HELENA — The commission tasked with dividing Montana into two U.S. House districts for the first time since the 1980s asked the public for input last month. Montanans responded with an earful, submitting 231 proposed maps, some of them duplicates, and more than a hundred pages of written comment as of an initial deadline this week.
The proposals are, literally, all over the map. They include efforts that group most of the state’s urban areas into a single district and divide the state lengthwise into northern and southern districts.
Most, however, either divide the state into western and eastern districts, which would produce two Republican-leaning House seats, or group Bozeman and Missoula together in a southwest district that would give western Montana Democrats a better shot at competing with Republicans.
The choice between those two strategies appears likely to be the central debate that will play out as the Districting and Apportionment Commission works out the congressional map Montana elections will use for 10 years starting in 2022. Conservative commentators have generally argued the commission should take a politics-blind approach to drawing the boundaries. Any effort to draw districts with an eye toward encouraging competitiveness, they say, should be considered gerrymandering.
“What would be ideal is you go into a room of kindergarteners, don’t tell them any political data, and say, ‘could you guys draw two maps?’ And I think you’re going to get this east-west split in most cases,” GOP official Terry Nelson said in Zoom testimony at a commission meeting Friday. “When you start seeing things have fingers going in all different directions, I think that’s when you know there’s political gerrymandering, or political favoritism going on.”
Some progressive groups, on the other hand, have said adopting a map that creates a competitive district will better serve the state by encouraging less polarizing candidates, even if it’s less geographically elegant.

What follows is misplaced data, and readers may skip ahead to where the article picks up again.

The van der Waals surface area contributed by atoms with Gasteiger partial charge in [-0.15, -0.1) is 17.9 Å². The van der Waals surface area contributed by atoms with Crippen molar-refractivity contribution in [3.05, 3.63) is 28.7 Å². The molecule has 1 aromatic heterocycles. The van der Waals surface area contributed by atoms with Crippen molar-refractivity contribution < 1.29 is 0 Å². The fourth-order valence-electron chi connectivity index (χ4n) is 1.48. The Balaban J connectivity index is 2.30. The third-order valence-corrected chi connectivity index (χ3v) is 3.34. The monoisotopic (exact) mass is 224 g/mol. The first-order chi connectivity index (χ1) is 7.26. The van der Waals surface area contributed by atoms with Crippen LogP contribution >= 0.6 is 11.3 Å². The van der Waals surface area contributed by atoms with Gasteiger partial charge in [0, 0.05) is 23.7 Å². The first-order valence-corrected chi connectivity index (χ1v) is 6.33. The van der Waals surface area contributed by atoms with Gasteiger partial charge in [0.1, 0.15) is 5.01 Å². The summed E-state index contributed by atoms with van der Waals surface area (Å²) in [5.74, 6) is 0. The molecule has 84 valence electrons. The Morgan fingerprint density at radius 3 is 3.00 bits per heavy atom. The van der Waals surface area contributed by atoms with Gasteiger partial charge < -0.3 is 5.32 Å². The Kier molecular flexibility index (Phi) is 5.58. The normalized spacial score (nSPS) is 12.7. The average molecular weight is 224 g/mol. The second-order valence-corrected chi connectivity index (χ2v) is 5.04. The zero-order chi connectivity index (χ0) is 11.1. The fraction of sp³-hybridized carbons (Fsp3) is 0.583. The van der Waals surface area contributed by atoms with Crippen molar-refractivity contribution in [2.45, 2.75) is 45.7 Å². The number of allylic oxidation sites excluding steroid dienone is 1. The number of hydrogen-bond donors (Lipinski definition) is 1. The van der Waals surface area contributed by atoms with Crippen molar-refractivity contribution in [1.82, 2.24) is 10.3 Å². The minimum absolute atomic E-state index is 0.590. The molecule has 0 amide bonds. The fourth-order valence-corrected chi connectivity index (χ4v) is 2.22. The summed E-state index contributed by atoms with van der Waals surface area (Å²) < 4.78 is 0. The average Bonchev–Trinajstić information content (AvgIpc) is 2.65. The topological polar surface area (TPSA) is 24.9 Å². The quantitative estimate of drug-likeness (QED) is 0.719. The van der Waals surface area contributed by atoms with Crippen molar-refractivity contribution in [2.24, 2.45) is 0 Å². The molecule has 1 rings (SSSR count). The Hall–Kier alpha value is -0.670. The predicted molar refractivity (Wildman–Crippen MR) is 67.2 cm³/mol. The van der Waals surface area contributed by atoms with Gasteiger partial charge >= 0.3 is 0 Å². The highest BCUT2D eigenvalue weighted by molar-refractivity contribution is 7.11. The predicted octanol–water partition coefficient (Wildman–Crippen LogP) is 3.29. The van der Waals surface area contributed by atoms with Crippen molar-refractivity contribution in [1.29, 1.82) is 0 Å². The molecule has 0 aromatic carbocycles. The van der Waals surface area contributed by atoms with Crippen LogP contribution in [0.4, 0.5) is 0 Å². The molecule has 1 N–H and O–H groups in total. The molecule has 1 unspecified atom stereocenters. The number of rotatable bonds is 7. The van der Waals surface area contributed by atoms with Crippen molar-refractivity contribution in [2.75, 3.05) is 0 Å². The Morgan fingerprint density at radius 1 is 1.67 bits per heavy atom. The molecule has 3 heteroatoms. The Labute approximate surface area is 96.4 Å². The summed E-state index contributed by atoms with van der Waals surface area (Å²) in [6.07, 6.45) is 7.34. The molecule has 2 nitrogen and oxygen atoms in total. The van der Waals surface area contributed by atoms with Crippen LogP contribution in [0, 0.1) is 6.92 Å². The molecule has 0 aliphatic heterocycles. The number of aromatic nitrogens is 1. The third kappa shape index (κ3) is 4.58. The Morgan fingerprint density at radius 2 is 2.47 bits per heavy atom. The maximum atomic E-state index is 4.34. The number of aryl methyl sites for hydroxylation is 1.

Allison Dale-Riddle, a Helena resident and political scientist who has worked on Democratic campaigns, told commissioners Friday that districts that are generally safe seats for one party or the other tend to elect less moderate politicians because elections are effectively decided in party primaries, meaning politicians are motivated to focus their appeal on their party’s base voters instead of the independent voters who can swing the results of competitive general elections.
“I have increasingly come to the view that extreme partisanship has become one of the major problems in our political system, and I feel pretty strongly that competitive maps can provide an antidote,” Dale-Riddle said during public comment Friday.
Dave’s Redistricting, a website that lets users create and analyze political maps, indicates that one approach to dividing Montana into compact eastern and western congressional districts would produce two Republican-leaning districts. Based on the results of elections since 2016, a north-south line running just west of Great Falls and just west of Bozeman would produce a western district that has, historically, voted Republican on a 53-44 margin and an eastern district that has voted Republican on a 57-40 margin.